At age 14, Marshall earned a spot on the U.S. Olympic Team in 1972, and in her freshman year at Carolina in 1976 she captured AIAW individual national titles in the 200-yard backstroke and 200-yard freestyle.

A year after Marshall arrived at Carolina, Bonny Brown joined UNC from Pine Crest. A gold medalist in the 1975 Pan American Games, she broke the American record in the 100-meter freestyle in 1976. As a freshman in 1977, she won the AIAW individual title in the 100-yard individual medley.

After her senior year in 1980, Brown became the first female recipient of the Patterson Medal, the most prestigious athletic honor at Carolina, recognizing Carolina’s outstanding senior athlete.

To this day, Brown has fond memories of her experience at Carolina.

“We had a large team, and I always felt there was strength in numbers. We had a blast swimming together at Carolina. We were a family, and I was called Ma Brown for a reason,” she said. “My four years at Carolina were the most important growth period I had in my life. The atmosphere allowed me to use my God-given ability to excel in the pool and personally.”

Key additions to the team included distance swimmer Lauren Dupree, breaststroker Janis Hape, distance specialist Wendy Weinberg, sprinter Barb Harris, breaststroker Gayle Hegel as well as versatile standouts like Laurie Potter, Madelyn Warcholik and Dale Alton. Hape and Weinberg both were named to the 1976 U.S. Olympic team to compete in Montreal.

“We were fortunate that we attracted a lot of swimmers who wanted a great education and wanted to get to a place ahead of the crowd and establish our program as one of the best nationally,” Comfort said. “We were a pioneer in the sport in the 1970s in terms of offering scholarships and the quality of the people we attracted reflected that.”

When Comfort returned to Chapel Hill to become the head coach, he arrived at Carolina to find he had no office. The University built one for him in the upper level of Bowman Gray Pool, an aging facility from the 1930s which hosted NCAA championships in 1949 and 1957.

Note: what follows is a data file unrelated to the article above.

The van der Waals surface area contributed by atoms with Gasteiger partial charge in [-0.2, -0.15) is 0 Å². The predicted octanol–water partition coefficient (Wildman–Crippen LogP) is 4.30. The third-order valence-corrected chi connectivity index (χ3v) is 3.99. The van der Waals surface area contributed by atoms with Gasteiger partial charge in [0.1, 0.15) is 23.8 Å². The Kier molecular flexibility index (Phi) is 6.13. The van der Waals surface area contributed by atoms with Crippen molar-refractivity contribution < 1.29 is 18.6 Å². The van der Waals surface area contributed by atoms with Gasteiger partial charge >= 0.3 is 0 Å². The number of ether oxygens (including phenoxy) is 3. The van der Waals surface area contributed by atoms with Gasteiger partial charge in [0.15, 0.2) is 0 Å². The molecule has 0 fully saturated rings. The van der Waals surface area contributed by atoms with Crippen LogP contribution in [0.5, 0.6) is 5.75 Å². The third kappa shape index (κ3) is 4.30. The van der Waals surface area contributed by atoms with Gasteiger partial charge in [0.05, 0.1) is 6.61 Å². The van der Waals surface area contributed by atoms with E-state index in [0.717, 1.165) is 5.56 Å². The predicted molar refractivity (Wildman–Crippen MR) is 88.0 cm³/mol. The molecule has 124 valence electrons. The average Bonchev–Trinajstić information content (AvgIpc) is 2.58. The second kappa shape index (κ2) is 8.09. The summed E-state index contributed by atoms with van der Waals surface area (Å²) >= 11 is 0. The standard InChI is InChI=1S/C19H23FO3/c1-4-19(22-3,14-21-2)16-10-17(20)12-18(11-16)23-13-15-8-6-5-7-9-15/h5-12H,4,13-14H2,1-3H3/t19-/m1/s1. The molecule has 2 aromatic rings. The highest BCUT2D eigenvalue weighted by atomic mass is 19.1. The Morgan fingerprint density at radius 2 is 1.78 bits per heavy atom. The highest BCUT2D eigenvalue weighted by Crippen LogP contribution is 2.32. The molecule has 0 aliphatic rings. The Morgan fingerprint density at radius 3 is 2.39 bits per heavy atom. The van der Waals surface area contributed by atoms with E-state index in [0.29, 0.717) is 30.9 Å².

The venerable, but aging, facility would soon need to be replaced, however. The success of Comfort and his teams led to the push to fundraise and build the Maurice J. Koury Natatorium. The new facility opened in 1986 and still serves as the home of the Tar Heels.

Comfort hit the ground running, and his initial recruiting classes reflected his efforts to continue to see the Tar Heels competing nationally at the highest level. His first two classes included student-athletes who led Carolina to new heights both in the ACC and nationally – swimmers like Karen Hoff, Cindy Shirey, Cynthia Chilcott, Nance Thompson, Sally Winde and Barb Harris.

Comfort also welcomed Weinberg in 1978 as a transfer from Virginia. A bronze medalist in the 800-meter freestyle in 1976 in Montreal, the Baltimore native was coached by Comfort as a club swimmer before college.

The head coach relied on a large group of assistant coaches during the early years of success, including staff members like Rich DeSelm.

DeSelm had a unique perspective in that he swam at Carolina from 1974-78 and was an assistant coach at Carolina from 1978-92 before returning to become the head coach of the Tar Heels in 2007.

“I swam at Carolina when, honestly, the women were better than the men,” DeSelm said. “I embraced that atmosphere and it was part of the reason I was excited to join Frank’s staff. I fully understood that not only was the women’s team really good, but they wanted to be great.”